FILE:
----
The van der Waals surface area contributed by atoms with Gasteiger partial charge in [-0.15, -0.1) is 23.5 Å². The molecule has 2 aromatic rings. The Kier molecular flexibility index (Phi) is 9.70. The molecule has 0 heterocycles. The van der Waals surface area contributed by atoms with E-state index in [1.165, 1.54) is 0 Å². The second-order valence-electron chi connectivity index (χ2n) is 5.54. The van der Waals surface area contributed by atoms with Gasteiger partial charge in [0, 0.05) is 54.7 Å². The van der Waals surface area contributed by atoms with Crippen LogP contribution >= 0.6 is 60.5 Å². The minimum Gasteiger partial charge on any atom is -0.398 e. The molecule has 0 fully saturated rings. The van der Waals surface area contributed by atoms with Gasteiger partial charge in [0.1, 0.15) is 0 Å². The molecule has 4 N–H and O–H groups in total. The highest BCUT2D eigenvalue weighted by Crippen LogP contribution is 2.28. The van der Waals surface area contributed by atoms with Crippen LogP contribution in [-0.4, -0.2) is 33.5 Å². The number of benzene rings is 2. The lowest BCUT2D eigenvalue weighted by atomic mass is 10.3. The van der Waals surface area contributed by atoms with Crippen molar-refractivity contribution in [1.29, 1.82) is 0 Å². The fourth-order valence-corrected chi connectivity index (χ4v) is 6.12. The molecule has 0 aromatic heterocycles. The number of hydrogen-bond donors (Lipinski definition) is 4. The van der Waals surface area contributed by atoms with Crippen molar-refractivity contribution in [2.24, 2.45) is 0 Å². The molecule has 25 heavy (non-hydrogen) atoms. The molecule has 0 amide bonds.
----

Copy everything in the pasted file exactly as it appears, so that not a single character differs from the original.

The van der Waals surface area contributed by atoms with Gasteiger partial charge in [-0.15, -0.1) is 23.5 Å². The molecule has 2 aromatic rings. The Kier molecular flexibility index (Phi) is 9.70. The molecule has 0 heterocycles. The van der Waals surface area contributed by atoms with E-state index in [1.165, 1.54) is 0 Å². The second-order valence-electron chi connectivity index (χ2n) is 5.54. The van der Waals surface area contributed by atoms with Gasteiger partial charge in [0, 0.05) is 54.7 Å². The van der Waals surface area contributed by atoms with Crippen LogP contribution >= 0.6 is 60.5 Å². The minimum Gasteiger partial charge on any atom is -0.398 e. The molecule has 0 fully saturated rings. The van der Waals surface area contributed by atoms with Gasteiger partial charge in [0.1, 0.15) is 0 Å². The molecule has 4 N–H and O–H groups in total. The highest BCUT2D eigenvalue weighted by Crippen LogP contribution is 2.28. The van der Waals surface area contributed by atoms with Crippen LogP contribution in [-0.4, -0.2) is 33.5 Å². The number of benzene rings is 2. The lowest BCUT2D eigenvalue weighted by atomic mass is 10.3. The van der Waals surface area contributed by atoms with Crippen molar-refractivity contribution in [1.29, 1.82) is 0 Å². The fourth-order valence-corrected chi connectivity index (χ4v) is 6.12. The molecule has 0 aromatic heterocycles. The number of hydrogen-bond donors (Lipinski definition) is 4. The van der Waals surface area contributed by atoms with Crippen molar-refractivity contribution in [2.24, 2.45) is 0 Å². The molecule has 25 heavy (non-hydrogen) atoms. The molecule has 0 amide bonds.